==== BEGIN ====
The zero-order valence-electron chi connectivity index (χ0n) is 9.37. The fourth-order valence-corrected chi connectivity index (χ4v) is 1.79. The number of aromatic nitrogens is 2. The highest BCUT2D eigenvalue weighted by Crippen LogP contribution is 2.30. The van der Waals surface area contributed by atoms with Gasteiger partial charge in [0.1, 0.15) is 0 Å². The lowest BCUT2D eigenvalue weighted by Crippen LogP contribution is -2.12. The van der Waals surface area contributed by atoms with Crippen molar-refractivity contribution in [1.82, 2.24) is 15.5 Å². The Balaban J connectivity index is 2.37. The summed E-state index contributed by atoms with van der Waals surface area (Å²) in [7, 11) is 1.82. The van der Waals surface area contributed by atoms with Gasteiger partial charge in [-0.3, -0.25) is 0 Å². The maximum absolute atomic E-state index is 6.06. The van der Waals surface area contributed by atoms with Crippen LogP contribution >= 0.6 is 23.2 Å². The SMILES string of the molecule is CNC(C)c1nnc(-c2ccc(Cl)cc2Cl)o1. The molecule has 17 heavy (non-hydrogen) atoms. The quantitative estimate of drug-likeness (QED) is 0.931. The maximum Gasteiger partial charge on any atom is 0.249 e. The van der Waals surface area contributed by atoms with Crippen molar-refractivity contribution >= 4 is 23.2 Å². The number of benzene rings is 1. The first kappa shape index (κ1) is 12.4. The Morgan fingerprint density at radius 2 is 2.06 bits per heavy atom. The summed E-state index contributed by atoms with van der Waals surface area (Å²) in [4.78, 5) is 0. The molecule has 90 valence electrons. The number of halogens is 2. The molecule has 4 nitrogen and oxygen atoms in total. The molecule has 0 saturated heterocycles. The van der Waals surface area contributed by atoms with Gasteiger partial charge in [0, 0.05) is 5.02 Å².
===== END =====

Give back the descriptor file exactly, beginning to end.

The zero-order valence-electron chi connectivity index (χ0n) is 9.37. The fourth-order valence-corrected chi connectivity index (χ4v) is 1.79. The number of aromatic nitrogens is 2. The highest BCUT2D eigenvalue weighted by Crippen LogP contribution is 2.30. The van der Waals surface area contributed by atoms with Gasteiger partial charge in [0.1, 0.15) is 0 Å². The lowest BCUT2D eigenvalue weighted by Crippen LogP contribution is -2.12. The van der Waals surface area contributed by atoms with Crippen molar-refractivity contribution in [1.82, 2.24) is 15.5 Å². The Balaban J connectivity index is 2.37. The summed E-state index contributed by atoms with van der Waals surface area (Å²) in [7, 11) is 1.82. The van der Waals surface area contributed by atoms with Gasteiger partial charge in [-0.3, -0.25) is 0 Å². The maximum absolute atomic E-state index is 6.06. The van der Waals surface area contributed by atoms with Crippen LogP contribution >= 0.6 is 23.2 Å². The SMILES string of the molecule is CNC(C)c1nnc(-c2ccc(Cl)cc2Cl)o1. The molecule has 17 heavy (non-hydrogen) atoms. The quantitative estimate of drug-likeness (QED) is 0.931. The maximum Gasteiger partial charge on any atom is 0.249 e. The van der Waals surface area contributed by atoms with Crippen molar-refractivity contribution >= 4 is 23.2 Å². The number of benzene rings is 1. The first kappa shape index (κ1) is 12.4. The Morgan fingerprint density at radius 2 is 2.06 bits per heavy atom. The summed E-state index contributed by atoms with van der Waals surface area (Å²) in [4.78, 5) is 0. The molecule has 90 valence electrons. The number of halogens is 2. The molecule has 4 nitrogen and oxygen atoms in total. The molecule has 0 saturated heterocycles. The van der Waals surface area contributed by atoms with Gasteiger partial charge in [0, 0.05) is 5.02 Å².